Steamer N.W. THOMAS, serving the U.S. Quartermasters Dep't in 1861
The N.W. THOMAS in an early color lithograph. Since there are sailing ships in the distance on the left the locale was probably New Orleans. At the beginning of the Civil War the N.W. THOMAS was conscripted by the Federal government, thus the initials U.S. Q.M.D. on the paddlebox which stood for the United States Quartermasters Department which transported supplies of all kinds to troops fighting the war in the South.
The N.W. THOMAS was built at Cincinnati, Ohio in 1853 — Length 190 feet — Breadth 49 feet — 419 Tons
"After the taking of Paducah, Kentucky by the Union forces under Grant in September, 1861, steamboats of every kind, character, and description were commandeered by the government and ordered to Cairo, Illinois (where the Ohio River flowed into the Mississippi) immediately for government service. The immensity of this steamboat concentration was revealed to the people of Evansville, Indian when on September 18, 1861, a fleet of thirteen steamers, with the steamer N.W. THOMAS as flagship, and 120 barges, came down to Evansville where they laid over to receive further instructions before proceeding to Cairo. A large crowd was on hand at the wharf to greet the fleet."
excerpted from "Evansville Steamboats During the Civil War"
by Milford M. Miller
Indiana Magazine of History, 1941
Volume 37, Issue 4
The entire article can be found here: scholarworks.iu.edu
I suspected that the big boat in the color lithograph No. 536 published by Donaldson Litho. in Cincinnati circa 1890's was based appropriately enough on the City of Cincinnati and attached is visual evidence from the Murphy Library collection. What a Jim Dandy match.
Captain Erasmus T. Plumbworthy
City of Cincinnati (Packet, 1899-1918)
Built in 1899 at Jeffersonville, Indiana by Howard Ship Yards
Lost in ice at Cincinnati, Ohio in January 1918
Owned by Louisville and Cincinnati Packet Company; Commodore Laidley (White Collar Line)
Officers and crew were Captain Jack Lindenburn (master); William C. Lepper, Sr. (purser); Baylor Spratt (chief engineer); Charles W. Brasher (pilot, circa January 1910)
Operated on the Ohio River, Licking River
Fred Way's Packet Directory:
Number 1066; Home port or owner's residence 1899, Cincinnati, Ohio. Original price $40,000. Engines from Anchor Line's City of Hickman. Teamed up with City of Louisville in the Louisville-Cincinnati trade. This was a well-proportioned sidewheeler. She came out carrying the whistle from the last Telegraph but it sounded so much like the Tell City, it was exchanged and after 1907 she had the old Bonanza whistle which had last been on the double-cabin Cincinnati. On January 20, 1910 while ascending the Ohio River, the City of Cincinnati's wheel hit the corner of a coal barge; the coal barge sank
Identifier: Neg. 8002
U of Wisconsin - La Crosse Historic Steamboat Photographs wisc.edu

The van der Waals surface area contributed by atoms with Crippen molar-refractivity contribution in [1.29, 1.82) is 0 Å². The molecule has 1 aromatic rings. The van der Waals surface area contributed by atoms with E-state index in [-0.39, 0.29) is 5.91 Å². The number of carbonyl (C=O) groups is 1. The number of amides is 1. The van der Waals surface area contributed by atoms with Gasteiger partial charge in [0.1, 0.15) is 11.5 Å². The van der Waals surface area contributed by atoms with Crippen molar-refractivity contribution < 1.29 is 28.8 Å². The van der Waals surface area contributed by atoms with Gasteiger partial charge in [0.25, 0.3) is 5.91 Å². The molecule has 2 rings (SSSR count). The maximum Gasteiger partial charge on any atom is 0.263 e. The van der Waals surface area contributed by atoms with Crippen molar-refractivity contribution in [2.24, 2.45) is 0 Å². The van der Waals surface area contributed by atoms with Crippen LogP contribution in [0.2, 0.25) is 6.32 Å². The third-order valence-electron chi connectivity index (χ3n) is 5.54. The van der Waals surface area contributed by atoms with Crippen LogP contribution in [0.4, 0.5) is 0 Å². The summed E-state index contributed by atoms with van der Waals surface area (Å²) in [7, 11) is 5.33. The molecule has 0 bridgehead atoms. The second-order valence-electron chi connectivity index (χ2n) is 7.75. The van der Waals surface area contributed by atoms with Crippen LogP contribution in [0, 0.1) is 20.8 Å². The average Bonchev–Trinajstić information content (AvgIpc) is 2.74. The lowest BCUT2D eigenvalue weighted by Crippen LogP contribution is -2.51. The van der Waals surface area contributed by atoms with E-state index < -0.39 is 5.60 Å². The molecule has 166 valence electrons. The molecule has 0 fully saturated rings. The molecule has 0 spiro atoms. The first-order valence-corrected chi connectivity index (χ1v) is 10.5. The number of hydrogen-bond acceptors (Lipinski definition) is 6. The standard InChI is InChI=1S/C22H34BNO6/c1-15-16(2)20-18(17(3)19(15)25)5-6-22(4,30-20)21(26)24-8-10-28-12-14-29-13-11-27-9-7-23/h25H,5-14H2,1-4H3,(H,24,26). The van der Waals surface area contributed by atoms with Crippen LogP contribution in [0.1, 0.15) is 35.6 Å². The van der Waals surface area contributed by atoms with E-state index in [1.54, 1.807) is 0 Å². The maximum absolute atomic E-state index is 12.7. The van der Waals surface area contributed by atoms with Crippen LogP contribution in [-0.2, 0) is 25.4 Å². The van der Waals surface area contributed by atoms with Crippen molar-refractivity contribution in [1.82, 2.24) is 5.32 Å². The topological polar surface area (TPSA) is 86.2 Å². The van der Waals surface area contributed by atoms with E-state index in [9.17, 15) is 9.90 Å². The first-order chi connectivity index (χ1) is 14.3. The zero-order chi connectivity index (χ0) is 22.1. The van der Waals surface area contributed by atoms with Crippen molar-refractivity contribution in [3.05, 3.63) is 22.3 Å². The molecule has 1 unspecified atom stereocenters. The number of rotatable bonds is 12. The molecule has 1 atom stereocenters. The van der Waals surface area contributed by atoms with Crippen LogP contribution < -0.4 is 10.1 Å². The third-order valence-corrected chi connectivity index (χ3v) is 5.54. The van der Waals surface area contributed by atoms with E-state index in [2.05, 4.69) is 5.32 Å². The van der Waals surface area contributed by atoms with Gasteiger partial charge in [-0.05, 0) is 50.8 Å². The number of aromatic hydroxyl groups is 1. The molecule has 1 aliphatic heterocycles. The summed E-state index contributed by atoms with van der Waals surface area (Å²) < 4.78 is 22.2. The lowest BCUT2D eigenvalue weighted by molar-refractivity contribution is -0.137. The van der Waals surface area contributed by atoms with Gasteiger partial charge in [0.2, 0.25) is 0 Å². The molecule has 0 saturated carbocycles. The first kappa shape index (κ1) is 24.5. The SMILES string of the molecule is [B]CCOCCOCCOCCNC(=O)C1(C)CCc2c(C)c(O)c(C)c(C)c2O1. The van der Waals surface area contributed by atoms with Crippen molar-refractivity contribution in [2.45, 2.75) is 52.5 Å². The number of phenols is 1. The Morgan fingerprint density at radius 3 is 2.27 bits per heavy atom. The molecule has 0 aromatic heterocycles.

Photo of the City of Cincinnati.
The same steamboat in a poster.
This was scanned from a calendar art print which is approximately 40% the size of the large color lithographs (16 1/2 x 41 1/2 inches) that were framed and displayed in bars and saloons to promote the product of the St. Louis brewing company.
The BAILEY GAZERT and REGULATOR in Cascade Locks
Attached detail from 1905 color lithographed post card of the BAILEY GATZERT and the REGULATORin the Cascade Locks on the Columbia River between the states of Washington and Oregon.
Beautiful color lithograph promoting the GRAND REPUBLIC.
Way Number 2438
A side wheel packet with a wood hull, originally built as the GREAT REPUBLIC (Way #2438) in 1867 and then remodeled and renamed GRAND REPUBLIC in 1876. Owned by Captain William H.Thorwegan, she operated on the Mississippi River until she burned at St. Louis on September 9, 1877.
Must've been state of the art bas relief lithography and dye cut technology for 1890. Apparently a sort of thin film was applied over the image was printed and due to heat and exposure over a hundred years plus resulted in some crackling/blistering visible on the main deck and paddle box etc.
The two flags at the stern appear to be British yachting banners so the design and manufacture of this may have been done in England.
The racer ROB'T E. LEE in a celebratory black and white lithograph published after her 1870 win over the NATCHEZ at the conclusion of their famous race.
Way's Packet Directory Number 4777 gives a colorful and detailed account of the race, New Orleans to St. Louis, June 30 to July 4, 1870. The ROB'T E. LEE Lee made the trip in 3 days, 18 hours, and 14 minutes, the all-time record for a commercial steamboat. Other trips included New Orleans to Cairo, 3 days, one hour, one minute, and New Orleans to Natchez, 17 hours, 11 minutes, both in 1870. On December 22, 1870 she collided with the Potomac opposite Natchez, Mississippi. The Lee sustained much damage and was run out on a sandbar until she could be raised and repaired. She brought her record cotton cargo of 5741 bales to New Orleans in 1874. When she left New Orleans for Portland, Kentucky, for dismantling, mid-April, 1876, several thousand came to see her off, with many salutes en route to mark the closing of her career. Her hull was taken to Memphis for use as a wharf boat. Much of her equipment went into her successor, also known as the ROB'T E. LEE. La Crosse Steamboats Neg. 44084.
The ROB'T E. LEE deserves to have her own page one of these days.
George Fuller: A Steamboat Race on the Mississippi, (that took place between the Baltic & Diana in March of 1858)
Created by A. Weingartner Lithography NY. Published by M. Knoedler, New York, Goupil & Co., London and Paris in May of 1859
This image source:
Barry Lawrence Ruderman Antique Maps Inc.
La Jolla, CA
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